Updated: Feb 26
Eating disorders are currently the second deadliest mental illness and body image issues continuing to rise (1,2). So, how can we combat the societal pressures to achieve the ‘thin ideal’?
One possible strategy is cognitive dissonance (3). This practice requires you to critique the ‘thin ideal’ to conflict with any ingrained ideation of thinner bodies. An example to practice this is to think about how unachievable this ideal really is. We live in a world where everything is photoshopped and companies profit by telling people that they are never good enough (4). Celebrities are sometimes working out anywhere from 90 minutes to 6 or 7 hours every day and if mannequins were real they would be too thin to menstruate or have children (5). Yet this is what society seems to strive for. By acknowledging and being conscious of this, perhaps it will be easier to realize how unachievable and ridiculous this ingrained ideal really is.
In your day-to-day life, you can also consider how you talk about your own or other people’s bodies and what you allow other people to say. Avoid laughing at jokes about people’s appearances and don’t allow comments about other’s appearances to go ignored (6). You can also try to compliment others (and yourself) about achievements or personality traits, rather than physical qualities (6).
Finally, to combat diet culture at-home try to avoid negative self-talk and consider getting rid of that scale. Try thinking and saying positive things about yourself every day and avoid comparing yourself to others (2). Additionally, remove the labels you give to foods such as ‘bad’, ‘sinful’, ‘junk’, or ‘guilty pleasure’ (6). Food is only inherently bad for you if it is poisonous or may cause an allergic reaction. Furthermore, remember that your weight is not a good measurement of health or self-worth (6).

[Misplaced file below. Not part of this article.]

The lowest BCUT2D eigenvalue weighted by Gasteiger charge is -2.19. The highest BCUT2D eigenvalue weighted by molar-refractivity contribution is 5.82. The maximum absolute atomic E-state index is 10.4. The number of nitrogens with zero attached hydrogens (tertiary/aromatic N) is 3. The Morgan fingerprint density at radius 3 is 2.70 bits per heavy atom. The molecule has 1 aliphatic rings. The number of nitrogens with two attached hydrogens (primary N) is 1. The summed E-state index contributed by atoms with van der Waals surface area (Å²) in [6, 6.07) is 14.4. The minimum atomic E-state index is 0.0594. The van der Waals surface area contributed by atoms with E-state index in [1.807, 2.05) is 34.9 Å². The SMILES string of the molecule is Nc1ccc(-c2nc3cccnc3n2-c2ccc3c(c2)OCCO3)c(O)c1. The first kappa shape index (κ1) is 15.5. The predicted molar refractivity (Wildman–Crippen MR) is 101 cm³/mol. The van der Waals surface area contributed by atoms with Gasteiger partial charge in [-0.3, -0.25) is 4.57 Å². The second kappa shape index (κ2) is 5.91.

Not all eating disorders are related to body dissatisfaction and it may be important for you to seek professional help (3). If you or someone you love needs help dealing with an eating disorder or very disordered eating please visit nedic.ca for resources and support.
(1) Plotkin, M. (2020, August 28). Eating Disorders: By The Numbers. FEAST. Retrieved December 22, 2020, from https://www.feast-ed.org/eating-disorders-by-the-numbers/
(2) National Eating Disorders Collaboration. (n.d.). Body Image. https://nedc.com.au/eating-disorders/eating-disorders-explained/body-image/
(3) Stice, E., Rohde, P., Butryn, M. L., Shaw, H., Marti, C. N. (2015). Effectiveness trial of a selective dissonance-based eating disorder prevention program with female college students: Effects at 2- and 3-year follow-up. Behaviour Research and Therapy, 71, 20–26. https://doi.org/10.1016/j.brat.2015.05.012
(4) Body Acceptance Project. (2020). The Body Project: Facilitator Fact Sheet. Body Project. http://www.bodyprojectsupport.org/assets/pdf/materials/facilitator_fact_sheet.pdf
(5) Rintala, M., Mustajoki, P. (1992). Could mannequins menstruate? British Medical Journal, 305(6868), 1575–1576. https://doi.org/10.1136/bmj.305.6868.1575
(6) National Eating Disorder Information Centre. (n.d.). Awareness. Health Promotion and Prevention. https://nedic.ca/health-promotion-prevention/